NRCA member wins SBA Small Business Person of the Year award

Joel T. Johnson

Joel T. Johnson, president of NRCA member company P.I. Roof Maintenance Inc., North Little Rock, Ark., was announced as a winner of the Small Business Administration's (SBA's) 2015 Small Business Person of the Year award.

The SBA recently announced the 2015 Small Business Person of the Year winners from the 50 states, District of Columbia, Puerto Rico, Guam and U.S. Virgin Islands.

"Competition was extremely keen across the nation for these prestigious awards," says SBA Administrator Maria Contreras-Sweet. "I couldn't be any prouder than recognizing these outstanding entrepreneurs and small-business owners; they represent the backbone of our economy. Small businesses created nearly 2 million of the roughly 3 million private-sector jobs generated in 2014. More than 7 million of the 11 million jobs created during our recovery have been generated by startups and small enterprises."

Each year since 1963, the president has issued a proclamation calling for the celebration of National Small Business Week. This year, National Small Business Week was recognized May 4-8 with events in Miami, Los Angeles, San Antonio, New York and Washington, D.C.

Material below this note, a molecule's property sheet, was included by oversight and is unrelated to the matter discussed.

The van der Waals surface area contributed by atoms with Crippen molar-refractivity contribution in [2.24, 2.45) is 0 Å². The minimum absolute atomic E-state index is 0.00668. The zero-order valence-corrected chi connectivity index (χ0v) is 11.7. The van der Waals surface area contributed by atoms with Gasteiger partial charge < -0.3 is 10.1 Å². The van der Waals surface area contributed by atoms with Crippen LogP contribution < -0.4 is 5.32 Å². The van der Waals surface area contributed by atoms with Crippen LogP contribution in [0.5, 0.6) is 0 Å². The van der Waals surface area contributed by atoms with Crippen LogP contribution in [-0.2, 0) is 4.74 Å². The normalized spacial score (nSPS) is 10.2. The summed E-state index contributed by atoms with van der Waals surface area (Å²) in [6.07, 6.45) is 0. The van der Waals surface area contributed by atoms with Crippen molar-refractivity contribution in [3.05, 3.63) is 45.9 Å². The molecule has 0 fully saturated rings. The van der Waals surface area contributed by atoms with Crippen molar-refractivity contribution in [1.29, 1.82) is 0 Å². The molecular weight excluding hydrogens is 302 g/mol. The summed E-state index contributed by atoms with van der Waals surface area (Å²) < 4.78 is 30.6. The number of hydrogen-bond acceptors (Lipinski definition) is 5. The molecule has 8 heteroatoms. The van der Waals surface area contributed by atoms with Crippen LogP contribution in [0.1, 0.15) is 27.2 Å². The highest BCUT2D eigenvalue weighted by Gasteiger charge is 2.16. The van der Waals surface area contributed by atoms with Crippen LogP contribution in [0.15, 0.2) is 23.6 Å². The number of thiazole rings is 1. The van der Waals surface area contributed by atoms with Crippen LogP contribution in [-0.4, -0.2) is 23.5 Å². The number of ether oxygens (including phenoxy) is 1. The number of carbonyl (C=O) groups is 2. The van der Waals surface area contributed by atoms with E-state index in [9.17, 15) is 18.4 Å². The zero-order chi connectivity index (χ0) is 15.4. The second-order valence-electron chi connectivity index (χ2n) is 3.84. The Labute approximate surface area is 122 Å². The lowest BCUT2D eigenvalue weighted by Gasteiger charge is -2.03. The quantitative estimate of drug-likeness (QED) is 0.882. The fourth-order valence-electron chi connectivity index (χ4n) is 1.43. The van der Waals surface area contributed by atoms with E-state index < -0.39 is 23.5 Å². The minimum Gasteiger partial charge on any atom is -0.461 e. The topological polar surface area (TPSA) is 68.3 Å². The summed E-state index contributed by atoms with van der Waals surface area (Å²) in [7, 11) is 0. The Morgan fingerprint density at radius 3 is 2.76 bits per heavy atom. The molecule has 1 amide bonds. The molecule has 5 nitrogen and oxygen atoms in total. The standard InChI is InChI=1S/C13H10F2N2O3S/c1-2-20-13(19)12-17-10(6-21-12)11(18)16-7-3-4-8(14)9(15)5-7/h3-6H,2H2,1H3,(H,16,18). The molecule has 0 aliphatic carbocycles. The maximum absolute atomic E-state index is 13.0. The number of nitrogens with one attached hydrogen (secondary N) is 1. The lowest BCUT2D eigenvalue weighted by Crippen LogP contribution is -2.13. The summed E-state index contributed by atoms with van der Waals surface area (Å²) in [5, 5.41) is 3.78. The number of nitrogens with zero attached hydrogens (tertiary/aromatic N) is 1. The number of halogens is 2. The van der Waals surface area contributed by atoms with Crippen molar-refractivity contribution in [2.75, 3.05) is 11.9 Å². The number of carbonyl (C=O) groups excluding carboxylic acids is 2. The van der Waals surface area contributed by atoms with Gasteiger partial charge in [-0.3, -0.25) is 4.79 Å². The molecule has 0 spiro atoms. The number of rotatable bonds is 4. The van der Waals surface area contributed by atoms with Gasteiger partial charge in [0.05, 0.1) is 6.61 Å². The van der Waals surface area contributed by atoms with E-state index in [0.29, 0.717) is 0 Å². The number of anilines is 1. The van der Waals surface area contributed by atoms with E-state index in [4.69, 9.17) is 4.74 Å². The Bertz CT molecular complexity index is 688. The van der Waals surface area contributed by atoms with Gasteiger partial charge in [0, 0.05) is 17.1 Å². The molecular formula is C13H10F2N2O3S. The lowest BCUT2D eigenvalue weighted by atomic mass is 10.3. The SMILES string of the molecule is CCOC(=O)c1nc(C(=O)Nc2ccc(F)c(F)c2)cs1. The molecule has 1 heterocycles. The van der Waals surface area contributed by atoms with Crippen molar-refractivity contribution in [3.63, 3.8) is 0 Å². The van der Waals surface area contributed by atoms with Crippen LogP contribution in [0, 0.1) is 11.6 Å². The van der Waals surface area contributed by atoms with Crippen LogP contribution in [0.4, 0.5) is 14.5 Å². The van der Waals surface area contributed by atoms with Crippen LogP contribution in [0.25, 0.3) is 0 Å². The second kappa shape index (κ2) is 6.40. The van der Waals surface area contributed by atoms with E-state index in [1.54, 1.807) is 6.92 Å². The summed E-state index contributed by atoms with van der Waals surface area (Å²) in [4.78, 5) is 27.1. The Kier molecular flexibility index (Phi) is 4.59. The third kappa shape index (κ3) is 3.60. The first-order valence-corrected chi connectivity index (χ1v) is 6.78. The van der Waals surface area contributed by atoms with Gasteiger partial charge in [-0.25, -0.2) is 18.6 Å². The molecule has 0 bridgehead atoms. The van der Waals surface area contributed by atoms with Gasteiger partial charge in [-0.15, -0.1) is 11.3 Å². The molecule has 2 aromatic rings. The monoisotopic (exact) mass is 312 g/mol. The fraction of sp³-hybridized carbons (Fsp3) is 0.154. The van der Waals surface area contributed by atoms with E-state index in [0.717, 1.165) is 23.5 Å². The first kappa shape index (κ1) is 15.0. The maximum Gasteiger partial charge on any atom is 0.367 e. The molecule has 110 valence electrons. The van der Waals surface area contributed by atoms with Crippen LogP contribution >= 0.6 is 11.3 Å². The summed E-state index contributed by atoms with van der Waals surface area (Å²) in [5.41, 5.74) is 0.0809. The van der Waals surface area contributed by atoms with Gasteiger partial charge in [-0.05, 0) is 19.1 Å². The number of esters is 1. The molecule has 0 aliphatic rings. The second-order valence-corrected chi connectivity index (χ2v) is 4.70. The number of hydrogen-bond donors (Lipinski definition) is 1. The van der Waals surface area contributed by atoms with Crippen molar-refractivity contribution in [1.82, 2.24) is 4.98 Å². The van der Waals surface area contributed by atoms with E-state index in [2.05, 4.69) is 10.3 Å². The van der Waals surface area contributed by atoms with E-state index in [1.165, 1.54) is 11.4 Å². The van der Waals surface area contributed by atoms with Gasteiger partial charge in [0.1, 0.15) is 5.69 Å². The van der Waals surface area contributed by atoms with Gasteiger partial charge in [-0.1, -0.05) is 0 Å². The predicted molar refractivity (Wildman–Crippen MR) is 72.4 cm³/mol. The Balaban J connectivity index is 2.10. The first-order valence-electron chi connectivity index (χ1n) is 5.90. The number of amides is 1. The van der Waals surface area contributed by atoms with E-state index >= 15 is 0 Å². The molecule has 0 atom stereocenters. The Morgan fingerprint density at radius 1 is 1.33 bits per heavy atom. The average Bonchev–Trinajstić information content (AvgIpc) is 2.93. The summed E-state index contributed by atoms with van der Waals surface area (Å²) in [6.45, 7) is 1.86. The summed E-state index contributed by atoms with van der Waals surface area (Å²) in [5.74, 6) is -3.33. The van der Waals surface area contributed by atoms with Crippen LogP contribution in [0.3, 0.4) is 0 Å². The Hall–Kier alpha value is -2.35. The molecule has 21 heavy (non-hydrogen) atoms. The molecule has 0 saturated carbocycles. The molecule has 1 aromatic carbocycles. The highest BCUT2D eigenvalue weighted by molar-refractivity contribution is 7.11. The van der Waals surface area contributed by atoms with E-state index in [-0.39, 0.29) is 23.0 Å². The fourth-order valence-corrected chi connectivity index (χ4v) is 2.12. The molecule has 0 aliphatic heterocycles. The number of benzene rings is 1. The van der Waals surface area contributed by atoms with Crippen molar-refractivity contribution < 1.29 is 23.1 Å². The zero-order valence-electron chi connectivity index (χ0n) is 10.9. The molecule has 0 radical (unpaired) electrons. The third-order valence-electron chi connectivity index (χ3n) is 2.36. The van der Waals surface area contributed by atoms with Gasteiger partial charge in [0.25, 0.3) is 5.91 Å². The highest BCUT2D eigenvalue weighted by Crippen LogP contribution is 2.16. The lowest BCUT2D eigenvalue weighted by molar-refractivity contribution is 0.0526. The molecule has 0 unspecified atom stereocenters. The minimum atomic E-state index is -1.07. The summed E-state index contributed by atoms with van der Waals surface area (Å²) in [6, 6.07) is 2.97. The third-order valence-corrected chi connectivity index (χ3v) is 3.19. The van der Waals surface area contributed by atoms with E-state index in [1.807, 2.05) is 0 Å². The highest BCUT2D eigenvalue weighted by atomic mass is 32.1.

To view the list of winners, visit www.sba.gov.

OSHA unveils new safety and health poster

The Occupational Safety and Health Administration (OSHA) has unveiled a new version of its "Job Safety and Health—It's the Law!" poster. The poster informs workers of their rights and employers of their responsibilities and helps ensure workers have a voice in their workplaces and the protection they deserve.

The newly designed poster informs workers of their rights to request an OSHA inspection of their workplaces; receive information and training regarding job hazards; report a work-related injury or illness; and raise safety and health concerns with their employers or OSHA without fear of retaliation.